U.S. Markets

EU leaders set to meet after election: officials

BRUSSELS (Reuters) - EU leaders are expected to meet just after this month’s elections to the European Parliament, officials said on Friday, as national governments brace for a possible clash with lawmakers over who will run the Brussels executive.

Slideshow ( 2 images )

Summit chair Donald Tusk is likely to invite leaders to a summit on May 28, two days after the last legislative voting, EU officials told Reuters. He would aim to get a clear mandate from the European Council to negotiate with Parliament on who will succeed European Commission President Jean-Claude Juncker.

It could also be the occasion to review whether the results of the May 23 EU ballot in Britain, following the postponement of Brexit, offer any indication on whether British withdrawal from the European Union is likely to proceed as planned.

Aides to Council President Tusk declined official comment.

The EU sources said Tusk, who would represent the 28 member state governments in talks with Parliament over key executive appointments, was likely to confirm the proposed meeting when he chairs another summit next Thursday, in Sibiu, Romania.

It is “likely but not confirmed yet”, one official said.

Leaders also met two days after the last EU election, in May 2014, to debate whom to nominate to head the Commission.

Then, Juncker was clear favorite. The former Luxembourg premier led the center-right list which had come top in the parliamentary vote and was supported by German Chancellor Angela Merkel in the face of isolated resistance from then British prime minister David Cameron.

This time there may be less clarity, even after the election, and officials are bracing for a showdown between the Council and Parliament that could delay putting a new Commission in place before Juncker’s term ends on Oct. 31.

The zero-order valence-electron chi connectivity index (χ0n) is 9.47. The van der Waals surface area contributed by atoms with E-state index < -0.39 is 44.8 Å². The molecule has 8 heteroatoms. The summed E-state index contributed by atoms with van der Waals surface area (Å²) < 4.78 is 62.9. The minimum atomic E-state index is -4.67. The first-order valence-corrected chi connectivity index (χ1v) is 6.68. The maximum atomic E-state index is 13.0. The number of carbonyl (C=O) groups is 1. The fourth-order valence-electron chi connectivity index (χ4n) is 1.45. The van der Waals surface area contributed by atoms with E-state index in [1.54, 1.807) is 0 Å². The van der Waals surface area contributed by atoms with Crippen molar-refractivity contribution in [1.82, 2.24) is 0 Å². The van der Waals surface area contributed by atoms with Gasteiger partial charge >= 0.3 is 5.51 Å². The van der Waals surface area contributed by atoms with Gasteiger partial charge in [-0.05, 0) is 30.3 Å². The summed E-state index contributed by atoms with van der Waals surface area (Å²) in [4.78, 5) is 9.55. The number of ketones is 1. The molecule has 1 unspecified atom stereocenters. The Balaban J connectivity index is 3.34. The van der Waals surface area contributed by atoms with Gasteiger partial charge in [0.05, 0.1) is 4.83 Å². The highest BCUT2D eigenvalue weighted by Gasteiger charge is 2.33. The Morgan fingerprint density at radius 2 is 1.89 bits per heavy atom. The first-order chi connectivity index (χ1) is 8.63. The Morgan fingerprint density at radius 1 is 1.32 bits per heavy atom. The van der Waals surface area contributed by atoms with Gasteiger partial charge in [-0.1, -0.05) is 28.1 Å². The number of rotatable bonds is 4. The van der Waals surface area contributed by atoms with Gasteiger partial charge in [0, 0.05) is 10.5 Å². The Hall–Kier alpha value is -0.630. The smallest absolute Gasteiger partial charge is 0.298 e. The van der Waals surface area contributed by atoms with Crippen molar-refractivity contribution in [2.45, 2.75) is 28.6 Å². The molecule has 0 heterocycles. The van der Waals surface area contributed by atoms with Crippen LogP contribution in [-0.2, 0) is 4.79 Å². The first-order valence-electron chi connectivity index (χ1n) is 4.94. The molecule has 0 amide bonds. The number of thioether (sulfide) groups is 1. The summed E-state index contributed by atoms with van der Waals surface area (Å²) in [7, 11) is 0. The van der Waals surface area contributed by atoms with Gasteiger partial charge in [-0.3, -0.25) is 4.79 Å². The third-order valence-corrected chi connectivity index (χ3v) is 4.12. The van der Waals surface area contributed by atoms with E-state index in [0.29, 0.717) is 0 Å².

The outgoing Parliament resolved that it would not endorse a Commission nominee from the Council who had not been a leader, or ‘Spitzenkandidat’, from a winning party. But national leaders, notably French President Emmanuel Macron, have insisted they will not be limited in their choice by a legislature whose legitimacy is hampered by chronic low turnouts.

As in 2014, the center-right European People’s Party is set to top the poll, putting its lead candidate, German EU lawmaker Manfred Weber, in a position to seek the Commission presidency. His nearest rival would be Juncker’s Dutch deputy, Frans Timmermans, who is the Spitzenkandidat for the center-left.

However, neither appears assured of backing by national leaders, for whom the appointment is part of a web of bargains for top jobs that seeks to balance the interests of different countries, types of country, regions and political parties.

Other potential - though undeclared - contenders cited by EU officials include Frenchman Michel Barnier, who is Juncker’s Brexit negotiator, and Danish antitrust commissioner Margrethe Vestager.

The Council should nominate a Commission president at a June 20-21 summit. Parliament, which convenes on July 2, would then debate the appointment. If it withholds its endorsement beyond July, however, the typical timetable would be in jeopardy.

Only once the Commission president is in place can that person then appoint fellow commissioners for policy areas, drawn from the nominees put forward by each member state. Each of these national nominees must also face parliamentary hearings.

Additional reporting by Jan Strupczewski; Editing by Gareth Jones